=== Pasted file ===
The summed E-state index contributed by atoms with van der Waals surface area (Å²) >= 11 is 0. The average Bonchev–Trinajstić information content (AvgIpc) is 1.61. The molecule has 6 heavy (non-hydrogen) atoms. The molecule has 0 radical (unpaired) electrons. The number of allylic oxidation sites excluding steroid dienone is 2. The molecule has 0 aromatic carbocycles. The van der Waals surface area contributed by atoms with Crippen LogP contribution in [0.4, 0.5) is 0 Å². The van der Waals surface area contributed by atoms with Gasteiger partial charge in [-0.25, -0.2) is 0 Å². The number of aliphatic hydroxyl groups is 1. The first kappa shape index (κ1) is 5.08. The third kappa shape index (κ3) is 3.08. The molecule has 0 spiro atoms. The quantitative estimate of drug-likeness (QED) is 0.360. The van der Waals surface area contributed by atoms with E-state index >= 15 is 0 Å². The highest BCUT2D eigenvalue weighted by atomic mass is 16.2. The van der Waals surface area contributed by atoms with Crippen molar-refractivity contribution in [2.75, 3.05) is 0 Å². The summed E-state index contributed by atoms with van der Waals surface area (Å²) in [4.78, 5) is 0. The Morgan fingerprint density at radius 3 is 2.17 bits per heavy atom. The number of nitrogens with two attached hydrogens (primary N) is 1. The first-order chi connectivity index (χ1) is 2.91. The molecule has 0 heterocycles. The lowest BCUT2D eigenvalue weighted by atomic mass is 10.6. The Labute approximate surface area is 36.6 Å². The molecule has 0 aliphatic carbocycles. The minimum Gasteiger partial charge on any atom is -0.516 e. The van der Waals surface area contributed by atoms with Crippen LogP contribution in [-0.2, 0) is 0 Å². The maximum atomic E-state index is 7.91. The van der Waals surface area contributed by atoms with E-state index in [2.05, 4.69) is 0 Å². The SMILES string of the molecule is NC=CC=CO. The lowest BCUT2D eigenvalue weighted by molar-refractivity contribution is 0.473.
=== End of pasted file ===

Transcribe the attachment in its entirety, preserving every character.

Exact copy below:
The summed E-state index contributed by atoms with van der Waals surface area (Å²) >= 11 is 0. The average Bonchev–Trinajstić information content (AvgIpc) is 1.61. The molecule has 6 heavy (non-hydrogen) atoms. The molecule has 0 radical (unpaired) electrons. The number of allylic oxidation sites excluding steroid dienone is 2. The molecule has 0 aromatic carbocycles. The van der Waals surface area contributed by atoms with Crippen LogP contribution in [0.4, 0.5) is 0 Å². The van der Waals surface area contributed by atoms with Gasteiger partial charge in [-0.25, -0.2) is 0 Å². The number of aliphatic hydroxyl groups is 1. The first kappa shape index (κ1) is 5.08. The third kappa shape index (κ3) is 3.08. The molecule has 0 spiro atoms. The quantitative estimate of drug-likeness (QED) is 0.360. The van der Waals surface area contributed by atoms with E-state index >= 15 is 0 Å². The highest BCUT2D eigenvalue weighted by atomic mass is 16.2. The van der Waals surface area contributed by atoms with Crippen molar-refractivity contribution in [2.75, 3.05) is 0 Å². The summed E-state index contributed by atoms with van der Waals surface area (Å²) in [4.78, 5) is 0. The Morgan fingerprint density at radius 3 is 2.17 bits per heavy atom. The number of nitrogens with two attached hydrogens (primary N) is 1. The first-order chi connectivity index (χ1) is 2.91. The molecule has 0 heterocycles. The lowest BCUT2D eigenvalue weighted by atomic mass is 10.6. The Labute approximate surface area is 36.6 Å². The molecule has 0 aliphatic carbocycles. The minimum Gasteiger partial charge on any atom is -0.516 e. The van der Waals surface area contributed by atoms with Crippen LogP contribution in [-0.2, 0) is 0 Å². The maximum atomic E-state index is 7.91. The van der Waals surface area contributed by atoms with E-state index in [2.05, 4.69) is 0 Å². The SMILES string of the molecule is NC=CC=CO. The lowest BCUT2D eigenvalue weighted by molar-refractivity contribution is 0.473.